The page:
Ride My See-Saw
|"Ride My See-Saw"|
|Single by The Moody Blues|
|from the album In Search of the Lost Chord|
|B-side||"A Simple Game" (UK)
"Voices in the Sky" (US)
|Released||12 October 1968|
|Recorded||17 May 1968|
|The Moody Blues singles chronology|
"Ride My See-Saw" is a hit 1968 single by the English progressive rock band The Moody Blues. It was written by the band's bassist John Lodge, and was first released on the Moody Blues' 1968 album In Search of the Lost Chord. It was the second of two singles from that album, the other being "Voices in the Sky". "Ride My See-Saw" is one of John Lodge's signature high-energy rock and roll songs, and is sometimes regarded as his most popular composition for the Moody Blues, along with "I'm Just a Singer (In a Rock and Roll Band)".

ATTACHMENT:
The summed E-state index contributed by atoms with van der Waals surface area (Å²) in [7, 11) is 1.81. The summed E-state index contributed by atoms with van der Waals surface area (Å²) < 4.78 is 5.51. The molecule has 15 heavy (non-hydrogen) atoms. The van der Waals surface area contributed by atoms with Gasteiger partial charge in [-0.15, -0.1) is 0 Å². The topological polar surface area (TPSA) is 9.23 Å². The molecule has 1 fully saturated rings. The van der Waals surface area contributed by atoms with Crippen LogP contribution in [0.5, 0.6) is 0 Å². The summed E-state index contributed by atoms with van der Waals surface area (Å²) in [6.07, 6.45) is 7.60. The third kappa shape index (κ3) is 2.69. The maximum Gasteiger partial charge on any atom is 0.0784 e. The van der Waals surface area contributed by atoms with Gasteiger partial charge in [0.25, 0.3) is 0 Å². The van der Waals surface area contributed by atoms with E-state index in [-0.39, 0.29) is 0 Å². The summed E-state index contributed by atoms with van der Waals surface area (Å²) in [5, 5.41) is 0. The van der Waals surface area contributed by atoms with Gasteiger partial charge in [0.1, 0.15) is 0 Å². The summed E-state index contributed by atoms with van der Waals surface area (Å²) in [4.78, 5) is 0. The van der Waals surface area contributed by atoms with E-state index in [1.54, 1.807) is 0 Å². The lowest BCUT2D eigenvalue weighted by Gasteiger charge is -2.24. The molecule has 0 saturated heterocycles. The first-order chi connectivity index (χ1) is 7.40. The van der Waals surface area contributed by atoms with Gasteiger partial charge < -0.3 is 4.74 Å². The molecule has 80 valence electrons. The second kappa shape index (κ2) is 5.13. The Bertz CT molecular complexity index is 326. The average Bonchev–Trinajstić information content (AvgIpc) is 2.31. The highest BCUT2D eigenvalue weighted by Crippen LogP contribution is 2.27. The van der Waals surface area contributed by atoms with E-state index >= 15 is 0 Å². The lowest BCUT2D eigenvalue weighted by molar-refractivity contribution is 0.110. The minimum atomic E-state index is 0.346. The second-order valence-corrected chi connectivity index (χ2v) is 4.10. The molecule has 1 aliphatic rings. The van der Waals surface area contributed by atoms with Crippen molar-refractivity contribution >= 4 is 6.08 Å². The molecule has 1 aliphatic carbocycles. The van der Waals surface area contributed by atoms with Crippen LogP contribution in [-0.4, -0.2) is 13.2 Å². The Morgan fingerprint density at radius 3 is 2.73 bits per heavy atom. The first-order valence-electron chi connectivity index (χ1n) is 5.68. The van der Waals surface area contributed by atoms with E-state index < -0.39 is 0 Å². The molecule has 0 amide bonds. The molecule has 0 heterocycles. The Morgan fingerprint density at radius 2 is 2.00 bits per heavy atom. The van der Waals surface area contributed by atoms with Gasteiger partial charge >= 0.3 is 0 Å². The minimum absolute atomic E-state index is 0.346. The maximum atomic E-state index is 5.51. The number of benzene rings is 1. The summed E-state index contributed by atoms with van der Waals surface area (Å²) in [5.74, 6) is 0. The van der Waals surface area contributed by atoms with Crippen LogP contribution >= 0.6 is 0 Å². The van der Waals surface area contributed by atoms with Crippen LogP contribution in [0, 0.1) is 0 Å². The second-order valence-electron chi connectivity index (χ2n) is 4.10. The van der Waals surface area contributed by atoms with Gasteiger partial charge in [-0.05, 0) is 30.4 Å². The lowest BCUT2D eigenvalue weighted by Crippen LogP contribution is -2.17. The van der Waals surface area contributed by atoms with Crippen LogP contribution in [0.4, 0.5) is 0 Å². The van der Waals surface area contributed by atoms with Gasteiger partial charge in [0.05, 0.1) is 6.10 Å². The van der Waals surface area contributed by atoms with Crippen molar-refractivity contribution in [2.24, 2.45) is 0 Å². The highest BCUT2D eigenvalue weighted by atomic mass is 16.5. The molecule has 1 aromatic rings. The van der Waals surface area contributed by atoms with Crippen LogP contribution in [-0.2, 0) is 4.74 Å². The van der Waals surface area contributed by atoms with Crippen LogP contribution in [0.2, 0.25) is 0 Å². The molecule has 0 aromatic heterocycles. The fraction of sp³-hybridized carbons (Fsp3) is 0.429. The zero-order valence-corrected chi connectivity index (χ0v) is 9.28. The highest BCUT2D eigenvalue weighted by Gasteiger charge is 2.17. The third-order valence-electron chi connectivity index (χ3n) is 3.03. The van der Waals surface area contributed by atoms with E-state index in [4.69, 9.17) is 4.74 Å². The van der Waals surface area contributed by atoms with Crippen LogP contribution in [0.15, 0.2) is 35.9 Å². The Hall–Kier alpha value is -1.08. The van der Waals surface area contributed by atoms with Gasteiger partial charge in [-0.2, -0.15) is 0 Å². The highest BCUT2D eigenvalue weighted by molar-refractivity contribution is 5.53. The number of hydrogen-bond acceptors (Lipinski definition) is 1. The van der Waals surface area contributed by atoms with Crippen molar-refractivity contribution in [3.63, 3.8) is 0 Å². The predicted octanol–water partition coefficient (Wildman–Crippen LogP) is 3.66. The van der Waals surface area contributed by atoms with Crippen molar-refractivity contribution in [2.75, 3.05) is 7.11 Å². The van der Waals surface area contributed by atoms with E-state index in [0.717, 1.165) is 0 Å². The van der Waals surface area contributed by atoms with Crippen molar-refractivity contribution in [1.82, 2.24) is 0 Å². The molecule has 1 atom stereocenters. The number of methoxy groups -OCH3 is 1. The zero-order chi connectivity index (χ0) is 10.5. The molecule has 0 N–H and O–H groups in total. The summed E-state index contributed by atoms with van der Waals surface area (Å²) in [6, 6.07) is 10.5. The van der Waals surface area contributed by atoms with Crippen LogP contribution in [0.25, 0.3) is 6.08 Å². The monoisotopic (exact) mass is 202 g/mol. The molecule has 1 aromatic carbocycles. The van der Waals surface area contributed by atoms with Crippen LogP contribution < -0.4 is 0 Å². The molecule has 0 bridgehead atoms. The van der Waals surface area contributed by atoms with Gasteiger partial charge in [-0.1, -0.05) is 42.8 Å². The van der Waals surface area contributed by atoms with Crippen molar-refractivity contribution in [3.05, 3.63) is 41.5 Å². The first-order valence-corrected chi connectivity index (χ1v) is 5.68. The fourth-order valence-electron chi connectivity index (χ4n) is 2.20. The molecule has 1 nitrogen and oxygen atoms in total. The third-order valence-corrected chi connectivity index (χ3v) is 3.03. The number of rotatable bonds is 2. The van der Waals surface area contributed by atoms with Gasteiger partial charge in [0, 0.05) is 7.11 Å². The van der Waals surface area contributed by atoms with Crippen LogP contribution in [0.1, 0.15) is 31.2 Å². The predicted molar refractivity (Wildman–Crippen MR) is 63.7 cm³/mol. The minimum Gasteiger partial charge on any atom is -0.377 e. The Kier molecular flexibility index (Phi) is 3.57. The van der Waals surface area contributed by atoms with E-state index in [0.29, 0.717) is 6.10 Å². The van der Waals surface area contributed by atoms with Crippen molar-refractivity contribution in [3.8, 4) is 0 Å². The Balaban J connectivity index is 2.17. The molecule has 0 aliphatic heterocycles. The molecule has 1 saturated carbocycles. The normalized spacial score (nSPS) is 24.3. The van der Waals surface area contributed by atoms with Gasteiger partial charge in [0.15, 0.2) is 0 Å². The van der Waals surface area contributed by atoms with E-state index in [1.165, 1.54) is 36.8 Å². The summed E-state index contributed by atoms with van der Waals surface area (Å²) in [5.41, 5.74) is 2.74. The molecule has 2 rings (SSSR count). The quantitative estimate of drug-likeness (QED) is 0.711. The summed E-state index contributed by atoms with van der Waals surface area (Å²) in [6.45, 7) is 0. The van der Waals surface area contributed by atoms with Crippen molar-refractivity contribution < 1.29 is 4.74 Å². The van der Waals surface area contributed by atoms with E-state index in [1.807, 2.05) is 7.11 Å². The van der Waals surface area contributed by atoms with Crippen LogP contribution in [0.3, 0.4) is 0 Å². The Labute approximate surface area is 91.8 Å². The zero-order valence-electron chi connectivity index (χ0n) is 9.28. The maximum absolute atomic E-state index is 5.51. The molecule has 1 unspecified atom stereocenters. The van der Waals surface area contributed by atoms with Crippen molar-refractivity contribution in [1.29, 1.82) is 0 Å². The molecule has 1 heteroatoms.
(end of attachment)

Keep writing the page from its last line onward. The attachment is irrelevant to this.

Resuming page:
The single was released later in October 1968, with Mike Pinder's "A Simple Game" on the B-side. That track was sampled by Phi Life Cypher on the track "Free" on the album Higher Forces. The Four Tops' recording of "A Simple Game" went to #3 in the UK charts in 1972.
On the album, the song is preceded by the spoken-word piece "Departure", and laughter from the end of that track bleeds into the opening of "Ride My See-Saw" itself. This was removed for the single release.
At most of the Moody Blues' concerts, "Ride My See-Saw" is the encore presentation at the end of the shows. When performed live, it is usually opened by a lengthy keyboard and drum duet as the band members make their way back out to the stage for the encore.
- John Lodge: bass guitar, vocals
- Justin Hayward: electric guitar, acoustic guitar, vocals
- Mike Pinder: mellotron, vocals
- Ray Thomas: tambourine, vocals
- Graeme Edge: drums, maracas
|UK Singles Chart||42|
|Billboard Hot 100||61|
Use in popular media
An instrumental version of "Ride My See-Saw" was used as the theme music for the Canadian morning programme Canada AM on CTV during the 1970s. During this same period Canada AM's sister series W5 was using Supertramp's "Fool's Overture" as its theme music.
|This article does not cite any references or sources. (August 2013)|